When Bob Guild moved to Pall Mall Street as a 22-year-old law student, the other side of his century-old duplex was being used by New York doctors screening textile-mill workers for brown lung disease.
Now 63 and one of South Carolina’s foremost environmental lawyers, Guild has lived on the one-block-long street in Columbia’s Granby neighborhood for 40 years, longer than anyone else in the current generation.
The street is within view of the spacious brick textile mills, now renovated into apartments, that employed thousands of people from 1897 to 1996.
As historic districts go, Granby is unconventional, a working-class neighborhood with a creative bent.
Guild’s neighbors include a yoga instructor, the owner of a vintage-clothing store, a computer programmer, a videographer and a couple of college baseball players.
“It’s really a Bohemian crowd of people, and that’s what I value,” said Guild, who has turned his community-activist energies to seeing that each of the 109 turn-of-the-century houses remaining in Granby are affordably preserved.
As change comes to the neighboring Granby and Olympia mill villages – the most recent a proposed Walmart on the nearby Capital City Stadium site – protecting their character is a concern.
The 11 homes along Pall Mall Street share a simple design. They have front porches a short stride from the street, shady yards with camellias popping open, no driveways or garages and cats on parade. There are quirky touches, too, like a 1950s TV set on the porch or the backbone of an animal nailed to a column.
The neighborhood is hemmed in by the Congaree River on one side and USC’s new baseball stadium on another. Every train that rumbles through town cuts through Granby, right behind Guild’s house on Pall Mall.
Millworkers no longer live along Pall Mall, but their spirit of community and cultural pride survives.
Guild was attracted to the house on Pall Mall, built in 1897, because its “every element ... had a sense that people had been born, lived and died here.”
His house, like many, had been preserved by neglect. It had symmetrical front doors, plaster walls, a single light bulb hanging from the ceiling of the front room and matching enclosures on the back added for utilitarian bathrooms.
In 1972, he paid $14,000 for the duplex that he and his wife, Nancy Barton, have not renovated so much as imprinted with art and color. Barton is the long-time director of the women’s shelter Sistercare.
Guild, who has litigated four cases against Walmart over environmental issues, said he’s part of an effort “to preserve our neighborhood’s long-term plan, since about 2000, to use Rocky Branch as a greenway that connects the river to King Park” in Five Points.
Rocky Branch runs alongside about five acres of city land Walmart developers want for a shopping center.
Natalie Mudd has lived on the other end of the street for 18 years.
She remembers her discovery of the single block of Pall Mall Street, which takes off at an unexpected angle by the railroad tracks.
It was 1985. She knows the year, because she remembers she’d been invited to an event, organized by Guild, marking the anniversary of the nuclear bombing of Hiroshima and Nagasaki in 1945.
People were drawing on the street in chalk, creating art to represent the ashes of people incinerated by the bombs.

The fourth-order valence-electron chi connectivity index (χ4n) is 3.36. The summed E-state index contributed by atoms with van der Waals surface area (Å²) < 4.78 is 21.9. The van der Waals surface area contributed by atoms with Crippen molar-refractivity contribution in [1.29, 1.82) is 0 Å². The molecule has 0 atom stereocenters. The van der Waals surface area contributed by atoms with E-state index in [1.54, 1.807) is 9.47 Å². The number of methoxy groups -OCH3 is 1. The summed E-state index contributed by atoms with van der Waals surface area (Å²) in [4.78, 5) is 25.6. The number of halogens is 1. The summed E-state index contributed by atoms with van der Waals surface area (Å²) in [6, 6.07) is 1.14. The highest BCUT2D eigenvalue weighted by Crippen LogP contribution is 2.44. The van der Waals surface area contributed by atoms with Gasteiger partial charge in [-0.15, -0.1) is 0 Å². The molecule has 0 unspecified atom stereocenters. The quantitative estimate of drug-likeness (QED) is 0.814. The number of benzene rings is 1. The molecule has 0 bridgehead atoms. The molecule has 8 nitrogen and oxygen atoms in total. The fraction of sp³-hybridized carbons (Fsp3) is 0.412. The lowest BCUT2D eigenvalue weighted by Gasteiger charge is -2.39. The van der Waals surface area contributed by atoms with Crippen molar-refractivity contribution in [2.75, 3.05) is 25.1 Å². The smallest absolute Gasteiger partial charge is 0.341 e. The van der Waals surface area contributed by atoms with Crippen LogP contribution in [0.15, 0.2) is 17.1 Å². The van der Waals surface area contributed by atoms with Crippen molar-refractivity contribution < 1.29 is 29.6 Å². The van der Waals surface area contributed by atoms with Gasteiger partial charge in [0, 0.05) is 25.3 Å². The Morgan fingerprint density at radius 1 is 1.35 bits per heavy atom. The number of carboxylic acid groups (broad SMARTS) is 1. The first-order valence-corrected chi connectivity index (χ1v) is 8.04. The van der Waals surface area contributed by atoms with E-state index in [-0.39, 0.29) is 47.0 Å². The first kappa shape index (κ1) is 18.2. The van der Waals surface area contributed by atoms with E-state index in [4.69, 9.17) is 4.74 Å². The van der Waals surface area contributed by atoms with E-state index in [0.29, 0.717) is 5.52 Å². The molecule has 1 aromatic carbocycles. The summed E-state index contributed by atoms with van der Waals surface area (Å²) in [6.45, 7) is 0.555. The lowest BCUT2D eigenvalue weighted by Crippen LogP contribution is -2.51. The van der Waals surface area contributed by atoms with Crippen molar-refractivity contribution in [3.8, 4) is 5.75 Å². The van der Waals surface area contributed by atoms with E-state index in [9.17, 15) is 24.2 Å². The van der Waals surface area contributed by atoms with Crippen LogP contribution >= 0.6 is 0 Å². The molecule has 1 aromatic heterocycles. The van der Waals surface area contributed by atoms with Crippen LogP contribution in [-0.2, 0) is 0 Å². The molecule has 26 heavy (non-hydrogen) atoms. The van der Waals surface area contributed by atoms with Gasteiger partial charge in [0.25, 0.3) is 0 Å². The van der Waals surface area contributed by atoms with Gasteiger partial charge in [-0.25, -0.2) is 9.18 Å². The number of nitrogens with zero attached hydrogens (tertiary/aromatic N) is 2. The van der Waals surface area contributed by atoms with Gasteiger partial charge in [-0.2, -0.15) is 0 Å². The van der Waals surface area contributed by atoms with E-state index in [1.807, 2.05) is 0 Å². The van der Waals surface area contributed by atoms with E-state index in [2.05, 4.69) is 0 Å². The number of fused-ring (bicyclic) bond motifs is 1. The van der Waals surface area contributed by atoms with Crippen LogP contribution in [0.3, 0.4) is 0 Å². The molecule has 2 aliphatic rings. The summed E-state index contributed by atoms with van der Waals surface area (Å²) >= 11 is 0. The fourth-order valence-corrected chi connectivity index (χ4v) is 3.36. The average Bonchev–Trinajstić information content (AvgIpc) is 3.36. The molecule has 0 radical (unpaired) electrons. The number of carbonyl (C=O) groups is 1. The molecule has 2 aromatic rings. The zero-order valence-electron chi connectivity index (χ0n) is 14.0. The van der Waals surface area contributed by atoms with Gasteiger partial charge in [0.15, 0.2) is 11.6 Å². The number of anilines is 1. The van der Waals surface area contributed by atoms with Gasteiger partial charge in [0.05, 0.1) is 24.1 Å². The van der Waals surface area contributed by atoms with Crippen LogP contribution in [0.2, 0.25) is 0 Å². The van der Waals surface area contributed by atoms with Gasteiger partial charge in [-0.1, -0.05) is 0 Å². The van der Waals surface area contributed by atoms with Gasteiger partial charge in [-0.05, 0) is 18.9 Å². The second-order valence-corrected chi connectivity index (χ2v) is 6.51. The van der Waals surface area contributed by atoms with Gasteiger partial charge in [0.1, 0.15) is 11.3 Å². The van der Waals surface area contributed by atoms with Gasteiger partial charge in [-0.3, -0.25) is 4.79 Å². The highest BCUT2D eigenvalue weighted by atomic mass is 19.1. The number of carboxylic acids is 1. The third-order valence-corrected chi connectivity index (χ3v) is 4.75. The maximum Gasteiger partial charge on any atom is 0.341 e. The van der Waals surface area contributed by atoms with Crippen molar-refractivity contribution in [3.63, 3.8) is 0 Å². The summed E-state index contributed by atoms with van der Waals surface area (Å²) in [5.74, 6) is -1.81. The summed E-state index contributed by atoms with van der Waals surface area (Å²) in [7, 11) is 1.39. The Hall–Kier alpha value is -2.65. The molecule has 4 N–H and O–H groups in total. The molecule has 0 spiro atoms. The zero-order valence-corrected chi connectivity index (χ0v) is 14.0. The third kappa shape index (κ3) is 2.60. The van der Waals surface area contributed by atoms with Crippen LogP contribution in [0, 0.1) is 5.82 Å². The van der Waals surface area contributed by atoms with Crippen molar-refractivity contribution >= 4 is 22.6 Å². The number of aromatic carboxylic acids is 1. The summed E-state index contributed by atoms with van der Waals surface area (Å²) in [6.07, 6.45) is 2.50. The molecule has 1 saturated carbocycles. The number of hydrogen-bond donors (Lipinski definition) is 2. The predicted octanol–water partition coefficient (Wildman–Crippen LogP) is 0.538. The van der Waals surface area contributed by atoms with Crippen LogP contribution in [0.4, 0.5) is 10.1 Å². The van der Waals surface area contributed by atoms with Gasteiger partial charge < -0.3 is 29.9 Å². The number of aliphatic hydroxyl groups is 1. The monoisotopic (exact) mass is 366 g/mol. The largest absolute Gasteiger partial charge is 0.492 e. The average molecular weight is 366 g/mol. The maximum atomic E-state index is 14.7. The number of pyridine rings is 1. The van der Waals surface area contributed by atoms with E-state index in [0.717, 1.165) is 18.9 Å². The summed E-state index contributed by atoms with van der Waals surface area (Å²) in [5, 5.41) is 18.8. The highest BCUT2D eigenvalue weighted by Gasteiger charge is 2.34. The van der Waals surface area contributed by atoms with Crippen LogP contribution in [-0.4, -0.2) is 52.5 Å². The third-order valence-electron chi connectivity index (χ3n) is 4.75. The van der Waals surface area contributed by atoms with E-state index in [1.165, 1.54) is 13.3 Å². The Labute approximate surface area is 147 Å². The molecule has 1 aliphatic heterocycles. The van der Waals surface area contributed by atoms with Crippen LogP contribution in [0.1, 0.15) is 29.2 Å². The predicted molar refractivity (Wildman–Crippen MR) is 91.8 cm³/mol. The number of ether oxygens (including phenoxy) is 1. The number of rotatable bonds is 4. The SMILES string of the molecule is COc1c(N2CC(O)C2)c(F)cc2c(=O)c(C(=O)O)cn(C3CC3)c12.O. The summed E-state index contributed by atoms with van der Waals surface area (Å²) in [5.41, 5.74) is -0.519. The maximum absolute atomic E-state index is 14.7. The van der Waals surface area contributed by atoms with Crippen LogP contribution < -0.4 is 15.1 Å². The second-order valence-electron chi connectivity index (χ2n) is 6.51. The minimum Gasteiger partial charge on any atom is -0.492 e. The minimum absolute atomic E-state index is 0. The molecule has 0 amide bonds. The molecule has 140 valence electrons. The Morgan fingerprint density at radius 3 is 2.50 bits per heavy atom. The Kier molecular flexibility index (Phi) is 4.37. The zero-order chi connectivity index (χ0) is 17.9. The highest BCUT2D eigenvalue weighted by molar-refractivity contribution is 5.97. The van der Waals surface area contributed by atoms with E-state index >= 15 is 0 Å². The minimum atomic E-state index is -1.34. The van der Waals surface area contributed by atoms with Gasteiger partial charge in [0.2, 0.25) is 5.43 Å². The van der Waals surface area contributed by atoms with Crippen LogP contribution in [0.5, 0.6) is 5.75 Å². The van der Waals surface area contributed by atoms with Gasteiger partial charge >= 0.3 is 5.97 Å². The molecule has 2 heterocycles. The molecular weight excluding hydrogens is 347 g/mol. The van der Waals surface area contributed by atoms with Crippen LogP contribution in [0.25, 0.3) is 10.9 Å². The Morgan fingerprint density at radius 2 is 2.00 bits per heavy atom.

“As I was turning that corner, I just thought, ‘Wow! Where am I?’” said Mudd, 45, who owns Swift Water Beads & Jewelry Supply. Her 20-year-old daughter, Rhea, works in the business and lives on Pall Mall Street with her.
Mudd moved away from Columbia for a few years. When she returned, she found her way back to Pall Mall.
“That’s the first place I looked, because I loved the neighborhood,” she said. “I loved being near the river. I loved being so close to town.”
With the new year, Pall Mall Street – half owner-occupied, half rental – has some vacancies.
Mudd is among those recruiting replacements, looking for like-minded folks to fill the empty duplexes.
“We have four apartments for rent,” she said, thinking aloud. “Darn! Have I posted that on my Facebook page yet? I’ve got to do that.”
She describes her neighbors as friendly and creative but not intrusive. “You go out on your porch, and eventually everybody will get together on somebody’s porch.”
Jack Blakeney, who pays about $500 a month to rent a duplex in the middle of the block, said people used to tease him about living in the ghetto.
“Pall Mall Street is the first place I’ve lived since I was a kid where I knew – and actually liked – my neighbors,” said Blakeney, 42, information technology manager for a small Columbia firm.
“It’s a little hideaway,” he said. “We have a lot of fun folks down there. I’ve lived in a neighborhood of rentals before, and there just wasn’t that sense of community.”
The history of mill life has been passed down from previous owners, helping today’s residents imagine the steep wooden footbridge over the railroad tracks allowing workers to scurry home for lunch, the man who threw the morning newspaper to the engineer as the train passed, the pigs that rooted in a field at the end of the street. One was roasted each week for a communal meal.
Even now, the sturdy oaks join arms across the narrow lane.
The trains run close enough for their whistles to interrupt telephone conversations and TV shows.
And the real estate speculators drive through in their big sedans, not smiling or waving.
The neighborhood was placed on the National Register of Historic Places in 1993, recognition that carries more status than protection. But Granby’s designation last year as a historic conservation district by the city of Columbia means exteriors cannot be changed without review.
Guild said one of his neighbors serves as the “matchmaker” between people interested in buying a home in Granby and knowledgeable contractors who can help restore them.
Now, Guild said, the task, on a house-by-house basis, is to find good owners for each of them.